Liar's Paradox

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Matt Geiger

“This statement is a lie.”

If the above sentence is true, then it’s a lie. And if it is a lie, it is true. 

It’s called the liar’s paradox, and it’s a response to the people who contacted me after my column about Xeno’s paradox (“Achilles and the Tortoise”) a few weeks ago. They worriedly told me they didn’t “get” the paradox I was writing about. It didn’t make sense to them, and they were confused by it. 

My answer, of course, is that’s the point. If you don’t understand a paradox, then you understandthe paradox. If you don’t get it, you get it. That’s the whole idea. Paradoxes being impossible to comprehend is like cakes being sweet or toddlers being young; it comes with the territory. 

If you think you understand a paradox, then you don’t understand it at all. And that’s what being alive really is; a vast paradox that feels like it makes sense only because of an intimacy linked to proximity. You are always very near your life, and your consciousness, and therefore you think you understand them. But if you think you understand yourself, then you don’t understand yourself. And if you think you don’t, perhaps you do, a little bit.

I’m completely mystified by people who think they understand everything. Because anyone who tells me they understand the big, ethereal, paradoxical, eternally mystifying nature of life on Earth is basically the same as someone who claims they totally “get” the liar’s paradox. That’s why, when we teach our children, I think it’s vital not to teach them WHAT to think. We can only really teach them HOW to think, and if they develop that skill, they will be able to see the world for what it really is–utterly, beautifully incomprehensible. 

Sitting around a fire the other night with friends, we discussed parenting, and schooling, and I could tell that one person in particular–the person who kept questioning whether she was making the right decisions as a parent, teaching the right lessons, charting the right course–is doing an incredible job. Because her humility, and her acknowledgement of the fact that we never know if we are making the right decisions as parents until many years later–until it’s too late, basically–is surely essential to good parenting. 

The parents that worry me, and the teachers that worry me–and of course the politicians that worry me–are the ones who are confident they have everything figured out. The ones who have an ancient, rusty set of beliefs they’ve clung to since college, without ever stopping to think: “Or maybe not?”

I have my beliefs, of course. My political sentiments, my gut instincts and the things I’ve decided are true based on books, articles, and real-world experiences. But they might all be completely wrong. Perhaps I’m justified to believe these things, but that doesn’t mean they are entirely correct. People are justified to believe all sorts of silly things, based on the evidence in front of them, but those things often turn out to be false. Jeffrey Lebowski shows his wisdom when he proclaims “New [stuff] has come to light!”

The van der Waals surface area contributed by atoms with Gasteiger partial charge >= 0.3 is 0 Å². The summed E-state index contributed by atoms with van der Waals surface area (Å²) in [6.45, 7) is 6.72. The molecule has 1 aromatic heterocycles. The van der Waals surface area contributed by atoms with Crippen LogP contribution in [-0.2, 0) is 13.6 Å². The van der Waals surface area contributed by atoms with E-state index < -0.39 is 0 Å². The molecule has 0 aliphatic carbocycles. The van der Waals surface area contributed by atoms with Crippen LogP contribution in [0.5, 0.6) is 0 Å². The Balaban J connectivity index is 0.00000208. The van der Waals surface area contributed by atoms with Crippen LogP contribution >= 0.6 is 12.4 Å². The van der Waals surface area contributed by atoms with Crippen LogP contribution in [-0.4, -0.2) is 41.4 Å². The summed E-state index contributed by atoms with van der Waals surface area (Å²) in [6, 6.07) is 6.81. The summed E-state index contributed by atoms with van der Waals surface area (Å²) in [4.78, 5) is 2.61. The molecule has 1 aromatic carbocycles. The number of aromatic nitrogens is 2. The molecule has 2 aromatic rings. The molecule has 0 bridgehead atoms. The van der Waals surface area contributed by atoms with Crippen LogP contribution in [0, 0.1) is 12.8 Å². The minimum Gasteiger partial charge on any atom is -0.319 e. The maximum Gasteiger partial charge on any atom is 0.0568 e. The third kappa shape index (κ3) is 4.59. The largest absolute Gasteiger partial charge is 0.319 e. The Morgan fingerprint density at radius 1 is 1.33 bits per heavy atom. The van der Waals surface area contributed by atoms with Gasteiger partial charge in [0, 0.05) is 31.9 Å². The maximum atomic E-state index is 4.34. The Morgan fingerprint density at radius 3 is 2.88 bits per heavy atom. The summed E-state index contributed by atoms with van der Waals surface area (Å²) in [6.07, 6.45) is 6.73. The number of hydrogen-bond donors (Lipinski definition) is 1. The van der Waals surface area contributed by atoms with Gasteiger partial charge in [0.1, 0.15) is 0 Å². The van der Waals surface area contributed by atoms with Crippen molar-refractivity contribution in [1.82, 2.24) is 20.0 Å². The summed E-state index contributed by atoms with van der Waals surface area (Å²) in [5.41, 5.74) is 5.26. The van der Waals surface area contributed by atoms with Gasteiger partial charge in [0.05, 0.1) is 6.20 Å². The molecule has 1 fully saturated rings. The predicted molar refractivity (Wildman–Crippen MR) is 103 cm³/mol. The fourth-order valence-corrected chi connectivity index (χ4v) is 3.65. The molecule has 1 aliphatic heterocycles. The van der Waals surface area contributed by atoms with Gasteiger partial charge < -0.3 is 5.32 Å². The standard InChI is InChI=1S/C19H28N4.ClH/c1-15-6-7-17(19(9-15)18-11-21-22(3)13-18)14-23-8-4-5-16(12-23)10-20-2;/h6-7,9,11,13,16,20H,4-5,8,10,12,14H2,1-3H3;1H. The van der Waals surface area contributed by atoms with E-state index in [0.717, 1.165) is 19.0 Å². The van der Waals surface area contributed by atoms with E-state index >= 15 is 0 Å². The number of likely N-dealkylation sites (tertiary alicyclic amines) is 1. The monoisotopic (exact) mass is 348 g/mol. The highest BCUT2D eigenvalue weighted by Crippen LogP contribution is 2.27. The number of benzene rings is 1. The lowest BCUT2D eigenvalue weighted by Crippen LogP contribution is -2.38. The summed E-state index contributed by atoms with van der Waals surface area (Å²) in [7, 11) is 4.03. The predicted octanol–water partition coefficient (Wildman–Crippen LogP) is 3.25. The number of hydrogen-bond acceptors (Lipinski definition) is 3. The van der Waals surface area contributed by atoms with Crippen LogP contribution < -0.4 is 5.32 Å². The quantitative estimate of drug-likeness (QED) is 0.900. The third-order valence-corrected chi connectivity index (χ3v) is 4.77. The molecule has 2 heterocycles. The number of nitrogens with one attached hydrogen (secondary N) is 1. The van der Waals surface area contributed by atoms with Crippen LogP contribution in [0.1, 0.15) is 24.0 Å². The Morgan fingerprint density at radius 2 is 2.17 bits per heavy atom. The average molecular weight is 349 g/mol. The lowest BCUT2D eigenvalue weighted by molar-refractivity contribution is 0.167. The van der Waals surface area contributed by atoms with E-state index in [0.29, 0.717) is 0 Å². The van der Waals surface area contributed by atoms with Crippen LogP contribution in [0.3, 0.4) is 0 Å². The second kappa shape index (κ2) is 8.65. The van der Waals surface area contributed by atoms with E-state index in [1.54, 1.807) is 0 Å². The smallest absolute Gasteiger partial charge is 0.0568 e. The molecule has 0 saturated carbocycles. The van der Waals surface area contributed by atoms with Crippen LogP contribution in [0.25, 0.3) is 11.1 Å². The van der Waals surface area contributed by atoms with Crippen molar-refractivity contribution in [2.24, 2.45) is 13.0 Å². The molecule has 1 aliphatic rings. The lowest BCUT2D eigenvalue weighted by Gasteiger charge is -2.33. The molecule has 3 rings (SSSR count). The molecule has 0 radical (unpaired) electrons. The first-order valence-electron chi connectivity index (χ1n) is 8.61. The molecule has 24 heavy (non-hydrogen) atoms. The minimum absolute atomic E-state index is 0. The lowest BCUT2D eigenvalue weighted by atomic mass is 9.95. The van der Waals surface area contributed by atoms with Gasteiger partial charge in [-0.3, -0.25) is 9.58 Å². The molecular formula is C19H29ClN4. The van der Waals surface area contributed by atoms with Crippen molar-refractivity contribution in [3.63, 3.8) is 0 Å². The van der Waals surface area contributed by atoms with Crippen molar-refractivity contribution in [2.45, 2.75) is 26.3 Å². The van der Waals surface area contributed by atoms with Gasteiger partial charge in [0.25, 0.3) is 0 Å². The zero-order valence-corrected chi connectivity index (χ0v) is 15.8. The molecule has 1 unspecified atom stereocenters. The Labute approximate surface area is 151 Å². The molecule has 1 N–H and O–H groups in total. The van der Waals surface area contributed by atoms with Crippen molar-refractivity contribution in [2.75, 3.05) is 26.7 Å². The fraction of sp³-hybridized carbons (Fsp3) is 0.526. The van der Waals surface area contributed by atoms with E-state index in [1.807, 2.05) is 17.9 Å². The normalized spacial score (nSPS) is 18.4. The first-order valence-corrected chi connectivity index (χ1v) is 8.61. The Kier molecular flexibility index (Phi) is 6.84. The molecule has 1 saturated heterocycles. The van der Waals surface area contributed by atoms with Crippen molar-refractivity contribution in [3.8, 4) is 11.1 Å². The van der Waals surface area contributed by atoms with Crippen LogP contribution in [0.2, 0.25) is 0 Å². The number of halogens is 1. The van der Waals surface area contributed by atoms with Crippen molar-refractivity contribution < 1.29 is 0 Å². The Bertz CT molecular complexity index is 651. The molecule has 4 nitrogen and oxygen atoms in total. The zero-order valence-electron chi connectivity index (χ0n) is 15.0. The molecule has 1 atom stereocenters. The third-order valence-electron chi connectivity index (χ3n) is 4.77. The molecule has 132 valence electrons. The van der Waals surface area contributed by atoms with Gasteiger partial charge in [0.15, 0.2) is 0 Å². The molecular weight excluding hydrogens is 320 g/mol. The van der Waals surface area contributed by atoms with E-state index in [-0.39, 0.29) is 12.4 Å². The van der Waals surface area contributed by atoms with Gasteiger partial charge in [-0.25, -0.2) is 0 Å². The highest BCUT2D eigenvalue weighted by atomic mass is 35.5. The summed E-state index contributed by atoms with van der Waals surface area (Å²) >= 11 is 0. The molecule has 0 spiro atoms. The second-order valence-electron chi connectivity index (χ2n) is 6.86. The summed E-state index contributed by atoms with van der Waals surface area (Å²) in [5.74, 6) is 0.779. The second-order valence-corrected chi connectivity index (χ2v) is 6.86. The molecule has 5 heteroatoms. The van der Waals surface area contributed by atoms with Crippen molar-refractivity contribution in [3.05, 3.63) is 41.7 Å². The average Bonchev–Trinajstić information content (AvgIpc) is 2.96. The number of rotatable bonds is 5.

Because the light of this world will shine on whatever it pleases, with no rhyme or reason. All we can do is look at the things it illuminates, and be amazed, and usually a little confused. We cannot really direct the light. We may only use our sciences, our religions and our mythologies to ponder the things we see illuminated. 

One thing I hear parents say, at times, is that they want teachers at school to teach their kids specific things, specific facts, or specific values. I don’t really care. I care only that my daughter learns how to think, how to process information, when to deploy the vital mercenaries of abstract thought, and how to come to the best conclusions without ever falling into the trap of totally believing them to be true. 

Because what teachers and parents believe is true today might not be here tomorrow. But our kids will be. The light will forever flit and move, but it will never go away.

I imagine a good medieval dad wouldn’t have merely handed down his rusting claymore sword to his offspring, its edge dulled and blunted by years of use on some damp moor or soggy bog. A good medieval dad would have taught his sons and daughters how to make their own swords, however big or small, sharp or dull they needed them to be.

I don’t care if my daughter, in her kindergarten class, learns about this or that, I only care that she learns how to learn, and how to be unsure of it all, and to unlearn it when the right time comes. 

Whenever someone tries to persuade me of a political idea, I always try to listen. Seriously. I have listened to and read some absolutely preposterous ideas, but I really do try to consume them and digest them and try to find out if perhaps they are better than my prior beliefs. The only time I stop listening is when the person arguing with me grows irrationally angry, because their screaming, their tears, their passion, are all sure signs that they are passionately in love with their beliefs. They love their own beliefs more than they love the truth. Their love means that they wouldn’t change their minds even if they were presented with facts that should change it. 

That’s why my daughter thinks I’m an idiot. Because after every explanation I give her, I tend to pause and say: “Or, maybe not…”

But it’s intentional, and methodical, the way I do this. Because many of the things I know are probably incorrect. I know many are paradoxes. 

“Trust me when I tell you,” I say to my daughter, “not to completely trust anything you hear.”

If that doesn’t make sense to her, good. Because if she doesn’t understand it, then she’s starting to understand. To understand me, and the other eight billion people, and the world we all must share.





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